There was an earthquake in South Dakota last night (December 8). At about 11:59 PM, according to Volcano Discovery, "A very shallow magnitude 3.2 earthquake was reported late at night near Saint Petersburg, McPherson County, South Dakota, USA." Volcano Discovery says that the earthquake was a shallow earthquake, which means that it was "felt more strongly and deeper than ones that are closer to the surface." Get more details about last night's earthquake here.

With the way 2020 has been going, one could consider this to be yet another sign that points to the end of the world. But, believe it or not, last night's earthquake was not the first to "shake up" South Dakota. In fact, the very first recorded earthquake in the state dates back to 1906.

South Dakota has actually had quite a a few earthquakes since 1906. Between 1906 and 1966, the state's earthquakes were pretty sporadic. Then, between 1981 and 2007, the timespan between earthquakes was approximately one-to-three years.* After a four year earthquake break, two earthquakes hit in 2011 and another one hit in 2012. And, according to News Center, last night's earthquake is not even the first one to hit South Dakota this year.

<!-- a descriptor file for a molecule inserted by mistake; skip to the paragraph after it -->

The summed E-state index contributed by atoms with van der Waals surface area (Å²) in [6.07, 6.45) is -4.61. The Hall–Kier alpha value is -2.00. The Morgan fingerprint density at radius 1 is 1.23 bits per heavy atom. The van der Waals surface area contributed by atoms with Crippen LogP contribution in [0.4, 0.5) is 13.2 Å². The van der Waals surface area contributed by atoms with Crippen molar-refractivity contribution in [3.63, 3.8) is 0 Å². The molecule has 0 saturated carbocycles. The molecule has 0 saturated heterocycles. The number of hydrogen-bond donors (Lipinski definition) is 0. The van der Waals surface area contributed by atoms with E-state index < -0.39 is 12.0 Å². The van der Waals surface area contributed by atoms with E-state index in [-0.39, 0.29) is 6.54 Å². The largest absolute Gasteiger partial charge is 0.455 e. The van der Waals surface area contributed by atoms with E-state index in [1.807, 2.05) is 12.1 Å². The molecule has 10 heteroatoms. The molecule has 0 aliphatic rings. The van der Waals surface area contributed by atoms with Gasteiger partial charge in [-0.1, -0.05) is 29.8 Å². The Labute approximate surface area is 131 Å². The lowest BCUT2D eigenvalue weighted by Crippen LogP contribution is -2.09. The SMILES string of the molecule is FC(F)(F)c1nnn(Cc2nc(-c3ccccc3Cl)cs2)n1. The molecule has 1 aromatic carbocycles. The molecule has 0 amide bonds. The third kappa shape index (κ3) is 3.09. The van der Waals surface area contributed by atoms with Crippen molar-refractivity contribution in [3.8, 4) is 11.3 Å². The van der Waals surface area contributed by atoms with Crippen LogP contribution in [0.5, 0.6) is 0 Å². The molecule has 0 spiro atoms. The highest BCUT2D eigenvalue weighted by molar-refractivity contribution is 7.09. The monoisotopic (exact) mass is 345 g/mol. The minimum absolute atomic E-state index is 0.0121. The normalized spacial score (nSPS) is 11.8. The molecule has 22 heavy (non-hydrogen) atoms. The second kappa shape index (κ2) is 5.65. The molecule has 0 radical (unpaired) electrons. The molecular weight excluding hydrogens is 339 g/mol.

*1987, 1990, 1994, 1996, 2003, and 2004 all had at least two earthquakes in within each year. 

I had to do a little online research to learn anything about earthquakes. I know what tectonic plates are and I know what a Richter scale is, but I do not even understand those terms, really. What I did learn is that, even though it might seem kind of scary that South Dakota experiences earthquakes from time-to-time, they have historically been fairly weak in magnitude. Get a better understanding of earthquake intensity and magnitude from the California Earthquake Authority.

So, if you have been concerned that this could be another sign pointing to "the end of times," I would like to assure you that this was just yet another sort of strange happening in 2020.

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